Around 3.30pm we decided to return to the car and make our way into Scarborough, which is only about 20 miles away. We were booked into The Mariners’ House, a bed and breakfast hotel and we’d given our check-in time as 5.00pm, so it would give us a chance to find somewhere to park and to have a look around.

It was dark when we arrived in Scarborough and we had no trouble finding somewhere to park, very close to the hotel. It was conveniently situated just across the road from the Golden Last pub, a very lively establishment we’d previously visited, so it was ideal for us to pop in there and have a drink or two before checking in. A karaoke was in progress in one room and the bar next door was full of locals who clearly all knew each other as the air was thick with banter, swearing and lots of drunken witticisms. 🙂

Just before five, we went across the road and checked into the hotel. The building is an old 4-storey town house dating from the 17th century. We were allocated Room 2 on the second floor, a small double room with a separate WC and washbasin, and a shower cubicle built directly inside the room, not the bathroom. We were on the corner which meant we had windows on two sides of the room, tall sash windows that let in draughts of freezing sea air, against which the dull heat emanating from the radiator did nothing to alleviate. One of the windows did, however, given us a fantastic view of the seaside and the imposing Victorian building of the Grand Hotel, all lit up.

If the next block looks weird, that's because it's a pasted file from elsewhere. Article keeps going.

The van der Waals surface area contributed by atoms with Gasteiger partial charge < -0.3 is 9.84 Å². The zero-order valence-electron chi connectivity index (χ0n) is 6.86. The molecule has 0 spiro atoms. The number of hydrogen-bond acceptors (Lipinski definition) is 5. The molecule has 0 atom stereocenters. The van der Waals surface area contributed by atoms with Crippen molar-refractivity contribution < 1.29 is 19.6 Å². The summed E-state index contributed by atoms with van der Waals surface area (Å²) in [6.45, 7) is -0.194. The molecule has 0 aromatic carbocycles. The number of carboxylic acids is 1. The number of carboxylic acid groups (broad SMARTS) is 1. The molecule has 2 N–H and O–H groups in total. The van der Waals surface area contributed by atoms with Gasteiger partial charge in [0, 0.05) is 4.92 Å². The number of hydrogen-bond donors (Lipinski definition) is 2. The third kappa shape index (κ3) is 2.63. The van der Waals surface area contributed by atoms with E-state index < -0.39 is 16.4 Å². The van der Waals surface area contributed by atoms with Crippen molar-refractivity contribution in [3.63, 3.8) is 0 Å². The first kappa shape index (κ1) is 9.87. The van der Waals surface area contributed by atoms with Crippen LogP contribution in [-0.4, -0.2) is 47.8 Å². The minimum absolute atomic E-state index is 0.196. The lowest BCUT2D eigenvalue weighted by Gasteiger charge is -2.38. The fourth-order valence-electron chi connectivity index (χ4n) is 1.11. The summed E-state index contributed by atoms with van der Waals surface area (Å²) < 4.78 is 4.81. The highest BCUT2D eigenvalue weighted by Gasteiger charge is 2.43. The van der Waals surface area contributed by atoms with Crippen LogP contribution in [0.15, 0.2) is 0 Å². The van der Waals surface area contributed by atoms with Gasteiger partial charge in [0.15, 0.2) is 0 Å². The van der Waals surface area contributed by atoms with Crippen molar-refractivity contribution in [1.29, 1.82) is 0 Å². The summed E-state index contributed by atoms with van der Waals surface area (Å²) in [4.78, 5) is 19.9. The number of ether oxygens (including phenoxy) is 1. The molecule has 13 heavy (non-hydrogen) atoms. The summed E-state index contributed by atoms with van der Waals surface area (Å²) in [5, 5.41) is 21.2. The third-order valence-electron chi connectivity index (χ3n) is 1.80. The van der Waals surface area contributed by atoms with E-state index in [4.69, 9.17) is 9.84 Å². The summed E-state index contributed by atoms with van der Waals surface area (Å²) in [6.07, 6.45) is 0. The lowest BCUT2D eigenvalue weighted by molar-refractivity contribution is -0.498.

We spent some time emptying our suitcase and placing it on top of the old-fashioned oak wardrobe, before deciding to settle down to a power nap. We may not have been in a fabulous balcony cabin on a glamorous cruise ship, but at least we could see and hear the sea and the cries of the gulls. Any port in a storm, as it were. 🙂

Around 6.30pm we pottered around for a bit and watched some TV before deciding to venture out and explore our immediate area. We weren’t very hungry after our large lunch and the mince pie, but thought a bag of crisps and a drink wouldn’t go amiss, so we looked on Google maps to see what was nearby. We seemed to recall when we’d stayed in Scarborough in 2008 that there was a railway workers’ club nearby, and indeed Google confirmed that there was, but when we did the half-mile walk to the railway station and found the club, it was closed. We then went into the nearby workingmen’s club (I am amazed that there are still WMCs in this day and age, or social clubs as they are known in these PC days) where the only customers was a group of old blokes watching the snooker. Still, it was warm and the drinks were cheap, so we enjoyed our bag of crisps as well as a drink before deciding to find somwhere more lively, as we’d spotted several pubs near our hotel.

Another quick look at Google told us there was a JD Wetherspoon’s nearby, a pub called the Lord Rosebery. In we went, found a table, and looked at their extensive drinks menu. They had a special offer on (valid until 28th February 2022!) where a pint of Ruddles beer is only 99p, or a Bell’s whisky for 99p, including the mixer! Prosecco, which is usually £4.05 for a 200ml bottle, was only £2.99. Wow. 🙂

It was pleasant in the pub and we took part in that most interesting of pastimes – people watching. There was a group of lasses all dressed up to the nines in one corner; another corner held a group of lads all loudly enjoying a drink. Here and there other tables contained couples like Trevor and me.

As the pub was nowhere near crowded, ordering on the Wetherspoon’s app was a doddle, and service came within two minutes. We expected the pub to call time at 10.30pm since it was a Sunday, but the bell didn’t ring at 10.30, or 11.00 and indeed people were still coming in at 11.30pm and being served.

At this point however, we decided to call it a night and we took the 20 minute walk back to the Mariners’ House, through the empty streets. Despite the draughty room we slept very well.